6. Hydrate Smartly Before, During, and After Exercise
Hydrating begins a day or two before exercise, says Krieger. You also won’t want to slam water before a workout in hopes of hydrating up — that will likely lead to uncomfortable sloshing and bloating as you move. Make sure you’re drinking water regularly in the days leading up to a workout, particularly those that are tough or sweaty. In fact, according to Cleveland Clinic, you should focus on a hydration strategy starting the week before an endurance race. And a study published in 2019 showed that going into an endurance race dehydrated, even by a small amount, can decrease performance.
For moderate workouts (such as a jog outside, a speed walk in the morning, or hopping on a recumbent bike), drink a cup of water about 30 minutes beforehand, and sip during exercise, adds Mitri. Then be sure to hydrate well after your workout is complete to replace what you’ve lost through sweat.
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7. Have a Sip or Two of Water Before Bedtime
Don’t drink a cup or two of water before bed — you’ll have to get up in the middle of the night to go to the bathroom, and that will disturb your sleep. However, go ahead and bring a glass of water to your bedside at night, just in case you get thirsty. For many patients on medication, one common side effect is dry mouth, so keeping water nearby can be helpful, says Krieger.
Expert Tips to Make a Water Habit Happen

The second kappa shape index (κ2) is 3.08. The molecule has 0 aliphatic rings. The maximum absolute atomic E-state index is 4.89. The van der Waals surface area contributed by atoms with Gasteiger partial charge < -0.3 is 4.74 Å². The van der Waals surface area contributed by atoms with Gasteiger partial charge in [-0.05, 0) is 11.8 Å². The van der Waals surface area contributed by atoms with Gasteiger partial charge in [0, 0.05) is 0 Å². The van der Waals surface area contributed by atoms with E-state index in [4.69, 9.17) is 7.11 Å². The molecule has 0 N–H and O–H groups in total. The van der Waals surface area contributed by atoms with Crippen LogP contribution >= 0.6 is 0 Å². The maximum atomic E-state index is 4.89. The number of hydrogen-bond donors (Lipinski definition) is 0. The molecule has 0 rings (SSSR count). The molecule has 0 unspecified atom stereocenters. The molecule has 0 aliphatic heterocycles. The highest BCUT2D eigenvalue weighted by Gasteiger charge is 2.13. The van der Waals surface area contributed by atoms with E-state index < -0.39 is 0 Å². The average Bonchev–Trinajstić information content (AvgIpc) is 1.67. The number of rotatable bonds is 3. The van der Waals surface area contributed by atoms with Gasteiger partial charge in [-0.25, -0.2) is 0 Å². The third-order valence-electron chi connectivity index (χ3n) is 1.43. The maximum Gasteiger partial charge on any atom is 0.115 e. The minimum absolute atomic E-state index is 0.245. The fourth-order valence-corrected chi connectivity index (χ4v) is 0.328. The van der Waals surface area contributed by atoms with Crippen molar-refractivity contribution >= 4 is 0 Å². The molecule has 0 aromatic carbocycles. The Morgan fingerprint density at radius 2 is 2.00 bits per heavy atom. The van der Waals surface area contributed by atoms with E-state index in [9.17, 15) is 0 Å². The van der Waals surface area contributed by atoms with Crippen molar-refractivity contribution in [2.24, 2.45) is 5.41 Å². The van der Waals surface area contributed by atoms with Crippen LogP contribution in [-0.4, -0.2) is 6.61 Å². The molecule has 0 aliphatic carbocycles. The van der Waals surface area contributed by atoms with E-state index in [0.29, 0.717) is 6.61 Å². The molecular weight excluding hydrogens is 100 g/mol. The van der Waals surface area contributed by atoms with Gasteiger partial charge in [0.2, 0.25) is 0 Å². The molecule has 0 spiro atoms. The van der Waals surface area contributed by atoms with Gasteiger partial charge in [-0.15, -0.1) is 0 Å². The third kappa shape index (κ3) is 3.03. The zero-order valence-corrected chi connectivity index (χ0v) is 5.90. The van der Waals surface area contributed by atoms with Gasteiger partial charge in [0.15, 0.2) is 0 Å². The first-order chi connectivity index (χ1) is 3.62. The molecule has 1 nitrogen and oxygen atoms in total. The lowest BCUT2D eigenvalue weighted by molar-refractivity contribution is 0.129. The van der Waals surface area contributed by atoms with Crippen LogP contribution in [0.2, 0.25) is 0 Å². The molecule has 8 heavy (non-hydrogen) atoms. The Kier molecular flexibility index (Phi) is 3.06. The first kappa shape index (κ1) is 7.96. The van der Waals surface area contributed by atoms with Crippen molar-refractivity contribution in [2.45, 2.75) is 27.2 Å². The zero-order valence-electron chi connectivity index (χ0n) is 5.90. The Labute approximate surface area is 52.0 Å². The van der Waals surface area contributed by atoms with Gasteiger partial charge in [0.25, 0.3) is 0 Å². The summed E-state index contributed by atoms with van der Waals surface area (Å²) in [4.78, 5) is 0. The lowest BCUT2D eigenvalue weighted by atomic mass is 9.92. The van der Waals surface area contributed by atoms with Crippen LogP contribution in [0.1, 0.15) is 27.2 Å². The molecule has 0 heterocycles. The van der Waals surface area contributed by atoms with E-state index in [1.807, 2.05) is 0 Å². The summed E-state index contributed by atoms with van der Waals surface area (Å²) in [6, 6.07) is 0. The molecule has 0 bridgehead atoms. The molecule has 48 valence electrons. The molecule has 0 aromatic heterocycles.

Know how many water bottles you need to drink. It can be arduous to count cups, milliliters, or ounces. A simpler tracking method, says Krieger, is to tell yourself you’re going to drink X number of bottles. For example: You need to fill up your 500 milliliter (ml) Swell bottle four times. Or you’re going to drink four Dasani bottles.
Make drinking water more interesting. “A lot of people don’t have a taste for water,” says Krieger. There’s nothing wrong with that, but you’ll want to do the work to identify how you like it so that you’ll actually drink more. Maybe that’s room temperature or with ice. Filtered or from the tap. Or with slices of orange.
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Keep water by your bedside. This isn’t just critical for staying hydrated but also for reinforcing the habit, because it serves as a visual reminder to start sipping, says Mitri. What’s more, “if you start with water, it makes it easier to continue that habit throughout the day rather than playing catch-up,” she says.
Try a challenge. Old habits can be hard to break, and new ones can be tough to form. To hold yourself accountable, commit to a hydration challenge, like the one that Jennifer Ashton, MD, (chief medical correspondent of ABC News) took on for her book, The Self-Care Solution. Fun apps like Plant Nanny can coach you through your “self-watering” process. Or try Madefor, which is focused on building those cognitive connections that make good-for-you moves, like hydrating, automatic.